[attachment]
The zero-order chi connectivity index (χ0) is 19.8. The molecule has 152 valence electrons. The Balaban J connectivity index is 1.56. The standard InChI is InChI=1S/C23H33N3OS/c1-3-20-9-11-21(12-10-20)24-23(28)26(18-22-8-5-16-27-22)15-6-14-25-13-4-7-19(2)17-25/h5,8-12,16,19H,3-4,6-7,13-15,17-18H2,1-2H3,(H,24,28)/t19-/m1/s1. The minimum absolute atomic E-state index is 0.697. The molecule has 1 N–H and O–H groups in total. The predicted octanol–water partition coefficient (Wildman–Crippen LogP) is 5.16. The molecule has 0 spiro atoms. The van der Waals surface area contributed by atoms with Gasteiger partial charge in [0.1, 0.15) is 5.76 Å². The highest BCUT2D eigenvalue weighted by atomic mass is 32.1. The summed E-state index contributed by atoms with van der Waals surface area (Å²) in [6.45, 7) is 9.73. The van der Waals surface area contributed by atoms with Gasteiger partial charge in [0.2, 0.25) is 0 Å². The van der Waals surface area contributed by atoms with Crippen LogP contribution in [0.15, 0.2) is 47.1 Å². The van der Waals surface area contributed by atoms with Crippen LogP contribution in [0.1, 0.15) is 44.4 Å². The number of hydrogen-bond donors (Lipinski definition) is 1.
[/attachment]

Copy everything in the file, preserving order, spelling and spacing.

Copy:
The zero-order chi connectivity index (χ0) is 19.8. The molecule has 152 valence electrons. The Balaban J connectivity index is 1.56. The standard InChI is InChI=1S/C23H33N3OS/c1-3-20-9-11-21(12-10-20)24-23(28)26(18-22-8-5-16-27-22)15-6-14-25-13-4-7-19(2)17-25/h5,8-12,16,19H,3-4,6-7,13-15,17-18H2,1-2H3,(H,24,28)/t19-/m1/s1. The minimum absolute atomic E-state index is 0.697. The molecule has 1 N–H and O–H groups in total. The predicted octanol–water partition coefficient (Wildman–Crippen LogP) is 5.16. The molecule has 0 spiro atoms. The van der Waals surface area contributed by atoms with Gasteiger partial charge in [0.1, 0.15) is 5.76 Å². The highest BCUT2D eigenvalue weighted by atomic mass is 32.1. The summed E-state index contributed by atoms with van der Waals surface area (Å²) in [6.45, 7) is 9.73. The van der Waals surface area contributed by atoms with Gasteiger partial charge in [0.2, 0.25) is 0 Å². The van der Waals surface area contributed by atoms with Crippen LogP contribution in [0.15, 0.2) is 47.1 Å². The van der Waals surface area contributed by atoms with Crippen LogP contribution in [0.1, 0.15) is 44.4 Å². The number of hydrogen-bond donors (Lipinski definition) is 1.